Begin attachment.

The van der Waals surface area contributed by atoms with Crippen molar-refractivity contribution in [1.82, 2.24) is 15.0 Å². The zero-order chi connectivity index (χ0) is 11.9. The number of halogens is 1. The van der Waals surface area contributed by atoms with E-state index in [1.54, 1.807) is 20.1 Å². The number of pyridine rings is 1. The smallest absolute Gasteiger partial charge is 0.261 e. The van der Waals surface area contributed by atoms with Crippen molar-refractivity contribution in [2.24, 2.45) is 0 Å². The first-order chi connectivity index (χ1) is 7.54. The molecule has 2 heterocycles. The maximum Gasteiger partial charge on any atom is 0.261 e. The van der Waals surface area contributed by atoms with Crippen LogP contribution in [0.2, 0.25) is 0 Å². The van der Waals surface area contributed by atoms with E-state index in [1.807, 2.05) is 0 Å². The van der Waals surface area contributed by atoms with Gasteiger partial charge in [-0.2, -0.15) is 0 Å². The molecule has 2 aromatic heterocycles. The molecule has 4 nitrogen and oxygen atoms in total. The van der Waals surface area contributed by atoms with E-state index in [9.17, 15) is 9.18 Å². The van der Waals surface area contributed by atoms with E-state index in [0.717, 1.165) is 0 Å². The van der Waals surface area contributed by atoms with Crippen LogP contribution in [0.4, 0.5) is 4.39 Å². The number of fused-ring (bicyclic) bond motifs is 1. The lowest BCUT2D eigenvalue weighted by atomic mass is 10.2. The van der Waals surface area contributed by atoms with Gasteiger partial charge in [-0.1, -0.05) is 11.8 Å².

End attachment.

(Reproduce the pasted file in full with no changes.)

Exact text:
The van der Waals surface area contributed by atoms with Crippen molar-refractivity contribution in [1.82, 2.24) is 15.0 Å². The zero-order chi connectivity index (χ0) is 11.9. The number of halogens is 1. The van der Waals surface area contributed by atoms with E-state index in [1.54, 1.807) is 20.1 Å². The number of pyridine rings is 1. The smallest absolute Gasteiger partial charge is 0.261 e. The van der Waals surface area contributed by atoms with Crippen molar-refractivity contribution in [2.24, 2.45) is 0 Å². The first-order chi connectivity index (χ1) is 7.54. The molecule has 2 heterocycles. The maximum Gasteiger partial charge on any atom is 0.261 e. The van der Waals surface area contributed by atoms with Crippen LogP contribution in [0.2, 0.25) is 0 Å². The van der Waals surface area contributed by atoms with E-state index in [1.807, 2.05) is 0 Å². The van der Waals surface area contributed by atoms with Gasteiger partial charge in [-0.2, -0.15) is 0 Å². The molecule has 2 aromatic heterocycles. The molecule has 4 nitrogen and oxygen atoms in total. The van der Waals surface area contributed by atoms with E-state index in [9.17, 15) is 9.18 Å². The van der Waals surface area contributed by atoms with E-state index in [0.717, 1.165) is 0 Å². The van der Waals surface area contributed by atoms with Crippen LogP contribution in [0.4, 0.5) is 4.39 Å². The number of fused-ring (bicyclic) bond motifs is 1. The lowest BCUT2D eigenvalue weighted by atomic mass is 10.2. The van der Waals surface area contributed by atoms with Gasteiger partial charge in [-0.1, -0.05) is 11.8 Å².